This, of course, assumes that Apple will even allow competitors to make officially approved MagSafe batteries. The company’s MFi program means developers have to get their own Apple approved hardware and build using Apple-approved parts from Apple-approved factories. (Of course, Apple also gets paid for each product.) And if the company doesn’t like design, it can simply withhold the seal of approval and necessary parts.
Of course, Apple’s own chargers are nothing new, and while the current MagSafe license feels slow, it’s better than before. The original iteration of MagSafe on laptops was not licensed to third parties at all: if you wanted a spare charger or to charge your Mac from an external battery, you were pretty lucky.
The best-known example of this is accessory maker Sanho, which is known for buying $ 79 MagSafe chargers, disassembling them, and using the original cable to allow Mac owners to charge their computers. HyperMac batteries. Apple then sued Sanho, which had to come up with a workaround that encouraged customers to buy their own chargers and change the cables yourself.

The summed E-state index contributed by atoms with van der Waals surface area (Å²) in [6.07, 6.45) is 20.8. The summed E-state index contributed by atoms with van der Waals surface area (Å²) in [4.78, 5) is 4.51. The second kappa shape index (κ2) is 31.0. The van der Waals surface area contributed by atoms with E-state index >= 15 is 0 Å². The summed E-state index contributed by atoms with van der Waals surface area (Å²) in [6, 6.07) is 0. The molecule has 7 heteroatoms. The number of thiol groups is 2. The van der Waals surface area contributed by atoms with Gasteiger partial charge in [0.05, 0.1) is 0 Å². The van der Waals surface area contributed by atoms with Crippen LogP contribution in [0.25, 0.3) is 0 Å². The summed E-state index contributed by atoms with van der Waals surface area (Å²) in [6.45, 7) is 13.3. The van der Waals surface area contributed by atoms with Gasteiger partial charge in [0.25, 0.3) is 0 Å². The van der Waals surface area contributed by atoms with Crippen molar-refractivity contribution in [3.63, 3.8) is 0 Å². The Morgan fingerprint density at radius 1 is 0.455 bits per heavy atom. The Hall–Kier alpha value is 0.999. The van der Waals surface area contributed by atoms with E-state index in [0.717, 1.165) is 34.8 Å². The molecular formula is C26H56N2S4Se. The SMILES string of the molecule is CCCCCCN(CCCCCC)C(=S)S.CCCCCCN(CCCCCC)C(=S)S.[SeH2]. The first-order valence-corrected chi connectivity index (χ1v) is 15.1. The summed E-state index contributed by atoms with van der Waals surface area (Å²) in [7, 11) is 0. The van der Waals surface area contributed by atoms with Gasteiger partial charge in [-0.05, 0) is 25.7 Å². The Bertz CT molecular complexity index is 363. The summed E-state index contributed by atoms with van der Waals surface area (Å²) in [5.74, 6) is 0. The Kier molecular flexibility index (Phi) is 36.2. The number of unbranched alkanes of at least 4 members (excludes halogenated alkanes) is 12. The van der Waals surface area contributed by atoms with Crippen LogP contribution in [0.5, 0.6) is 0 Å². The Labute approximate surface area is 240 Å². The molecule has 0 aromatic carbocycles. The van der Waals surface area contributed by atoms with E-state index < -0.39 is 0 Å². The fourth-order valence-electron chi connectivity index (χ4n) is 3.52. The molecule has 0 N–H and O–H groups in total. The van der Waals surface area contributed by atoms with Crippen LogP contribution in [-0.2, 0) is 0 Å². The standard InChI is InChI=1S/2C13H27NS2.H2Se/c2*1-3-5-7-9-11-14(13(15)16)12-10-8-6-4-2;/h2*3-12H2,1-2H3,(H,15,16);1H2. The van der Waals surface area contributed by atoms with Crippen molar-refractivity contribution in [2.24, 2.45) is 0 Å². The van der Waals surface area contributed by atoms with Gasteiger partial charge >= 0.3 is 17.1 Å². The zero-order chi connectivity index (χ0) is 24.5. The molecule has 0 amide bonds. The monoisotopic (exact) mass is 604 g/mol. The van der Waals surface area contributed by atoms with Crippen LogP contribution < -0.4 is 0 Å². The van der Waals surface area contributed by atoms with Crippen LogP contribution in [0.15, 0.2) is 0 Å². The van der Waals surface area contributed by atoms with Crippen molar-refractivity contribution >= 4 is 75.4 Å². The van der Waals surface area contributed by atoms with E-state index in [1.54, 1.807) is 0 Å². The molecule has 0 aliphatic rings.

But after a year, it’s hard to feel that MagSafe hasn’t missed an opportunity for Apple. When the iPhone 12 was first released, MagSafe showed the company a way to build an ecosystem clickable modular accessories, the kind of thing Motorola had tried and failed to achieve with the Moto Mods system. There was visions of a portless iPhone who can rely on MagSafe exclusively for charging and connecting to external devices.
But instead of its successful new accessory ecosystem, Apple has left us with virtually a handful of cables designed by Apple. It makes Apple’s magnetic standard look less like a stepless future and more than another brick from Apple’s walled garden.